State Requirements for Nutrition and Dietitian Fields

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Nutritional Therapist Career

Providing nutrition therapy is a service that is utilized by many different people across the United States. Being able to work as a nutritional therapist gives professionals the opportunity to experience a diverse clientele while also providing a valuable service to the entire community. Getting started on a career as a nutritional therapist can lead to a future filled with competitive compensation, job stability, and lifelong fulfillment.

Nutritional Therapist Education

The educational path to becoming a nutritional therapist is one that equips individuals with a vast amount of knowledge in the field of nutrition. In order to attain that level of knowledge, a formal education is required. There are online options and nutrition programs that may take less than a year to complete, although that is typically not enough time to retain all the information that will be needed to function as an effective nutritional therapist.

The education of a nutritional therapist features a four-year span in route to a bachelor's degree. An undergraduate program specializing in nutrition, dietetics or another food related field will be sufficient to pursue a career as a nutritional therapist. These majors offer courses that are specific to the work conducted by a nutritional therapist. Nutrition courses encompass a concentrated range of topics that will give a nutritional therapist the skills and knowledge to assist patients in making progress with their specific issue. Some of the courses in these programs are as follows:

  • Genetics
  • Nutrition and Fitness
  • Nutrition and Health
  • Nutrition in the Life Cycle
  • Nutritional Biochemistry
  • Nutrition and Disease

Students should also expect to take classes in biology, chemistry and physiology. This provides a well-rounded background for what will be asked of them as a nutritional therapist. Some programs are labeled Nutrition, while others are called Nutritional Science. Many programs go by the name Dietetics and that distinction is probably the most commonly used one in colleges and universities. However, the general concepts in these majors are pretty much the same. Some are weighted towards different specialties, which makes it important to investigate a program thoroughly before enrolling.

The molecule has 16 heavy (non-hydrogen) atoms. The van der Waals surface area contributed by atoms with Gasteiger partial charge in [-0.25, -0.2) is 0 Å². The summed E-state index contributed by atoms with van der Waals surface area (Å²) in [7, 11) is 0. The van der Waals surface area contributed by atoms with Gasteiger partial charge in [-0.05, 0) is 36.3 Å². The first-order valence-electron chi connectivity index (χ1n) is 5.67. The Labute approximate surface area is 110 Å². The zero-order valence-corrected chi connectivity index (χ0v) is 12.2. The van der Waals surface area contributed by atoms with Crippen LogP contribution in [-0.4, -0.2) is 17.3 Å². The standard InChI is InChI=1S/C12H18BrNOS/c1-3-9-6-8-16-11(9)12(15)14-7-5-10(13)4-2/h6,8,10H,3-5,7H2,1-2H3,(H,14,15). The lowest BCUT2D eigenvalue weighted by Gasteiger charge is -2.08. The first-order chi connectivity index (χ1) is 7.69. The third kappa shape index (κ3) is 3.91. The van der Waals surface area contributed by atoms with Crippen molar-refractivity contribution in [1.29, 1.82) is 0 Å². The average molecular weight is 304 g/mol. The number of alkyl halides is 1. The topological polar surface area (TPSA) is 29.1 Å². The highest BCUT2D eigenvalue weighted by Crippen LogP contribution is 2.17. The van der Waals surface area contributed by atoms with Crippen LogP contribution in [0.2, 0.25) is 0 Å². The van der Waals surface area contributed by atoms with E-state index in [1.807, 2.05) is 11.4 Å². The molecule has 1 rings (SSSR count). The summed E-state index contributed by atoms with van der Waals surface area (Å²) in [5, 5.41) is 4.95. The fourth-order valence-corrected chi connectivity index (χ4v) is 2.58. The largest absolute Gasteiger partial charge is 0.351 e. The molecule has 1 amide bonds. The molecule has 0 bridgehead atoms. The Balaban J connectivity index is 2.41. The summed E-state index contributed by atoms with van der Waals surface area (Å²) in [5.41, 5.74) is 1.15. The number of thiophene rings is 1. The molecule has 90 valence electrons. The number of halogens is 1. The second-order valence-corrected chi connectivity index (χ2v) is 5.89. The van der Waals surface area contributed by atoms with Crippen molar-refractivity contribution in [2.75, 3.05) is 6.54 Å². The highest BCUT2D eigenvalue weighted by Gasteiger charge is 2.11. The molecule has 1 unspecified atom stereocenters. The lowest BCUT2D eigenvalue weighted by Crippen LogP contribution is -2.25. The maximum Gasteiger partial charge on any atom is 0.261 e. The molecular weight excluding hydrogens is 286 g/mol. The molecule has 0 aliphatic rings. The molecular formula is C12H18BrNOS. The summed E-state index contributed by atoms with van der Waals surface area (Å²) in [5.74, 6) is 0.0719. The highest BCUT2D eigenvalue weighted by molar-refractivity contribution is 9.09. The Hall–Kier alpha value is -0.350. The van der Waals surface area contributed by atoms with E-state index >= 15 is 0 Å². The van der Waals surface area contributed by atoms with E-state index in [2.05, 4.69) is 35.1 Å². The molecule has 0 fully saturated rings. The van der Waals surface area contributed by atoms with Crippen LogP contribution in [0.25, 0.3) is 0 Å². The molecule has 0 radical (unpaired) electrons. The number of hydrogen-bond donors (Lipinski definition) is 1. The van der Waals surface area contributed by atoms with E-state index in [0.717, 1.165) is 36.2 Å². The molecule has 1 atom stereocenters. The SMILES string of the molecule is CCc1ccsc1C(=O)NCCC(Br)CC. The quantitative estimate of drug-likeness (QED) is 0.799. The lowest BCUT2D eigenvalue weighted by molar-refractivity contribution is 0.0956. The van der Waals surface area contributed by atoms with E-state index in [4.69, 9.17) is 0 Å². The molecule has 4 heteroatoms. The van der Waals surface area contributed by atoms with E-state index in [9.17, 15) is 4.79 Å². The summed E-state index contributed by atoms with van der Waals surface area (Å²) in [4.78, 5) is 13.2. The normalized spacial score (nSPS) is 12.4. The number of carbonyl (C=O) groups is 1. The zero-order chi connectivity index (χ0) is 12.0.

There are programs that have been accredited by the Accreditation Council for Education in Nutrition and Dietetics (ACEND). That approval denotes that each program has met the standards that adequately train and prepare nutritionists and dietitians for what they will face as registered dietitians.

Nutritional therapists looking to expand their educational background have the option of pursuing a Master's Degree of Science in Nutrition. There is also the option of continuing one’s education beyond the graduate level and earning a Doctorate in Nutrition. A Master’s or Doctorate is not needed to start working as a nutritional therapist, although they could lead to advanced positions with higher pay rates.

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License and Certification

A nutritionist license is distributed by individual states. There is a process for obtaining a license, which typically requires the completion of a Bachelor's Degree in Nutrition or a related field. There is also the requirement of achieving the status of a Registered Dietitian. However, not every state requires nutritional therapists to have a license.

Half of the states in the U.S. require nutritionists to obtain a license. In most of those instances, a certification from the Clinical Nutrition Certification Board (CNCB) is required. The exam given by the CNBC tests a nutritional therapist’s knowledge level to determine whether he/she is qualified to practice in that state. In states that do not require licensing, employers are free to hire a nutritional therapist based on their own hiring criteria. However, much of the hiring criteria is similar to the requirements for State licensing. Employers typically ask that applicants hold a bachelor's degree, in addition to achieving the status of Registered Dietitian.

The Academy of Nutrition and Dietetics is the most prominent association in this industry. It features the Commission on Dietetic Registration (CDR), which is responsible for issuing certifications. Those certifications include the following:

  • Registered Dietitian Nutritionist
  • Registered Dietitian
  • Dietetic Technician, Registered
  • Nutrition and Dietetics Technician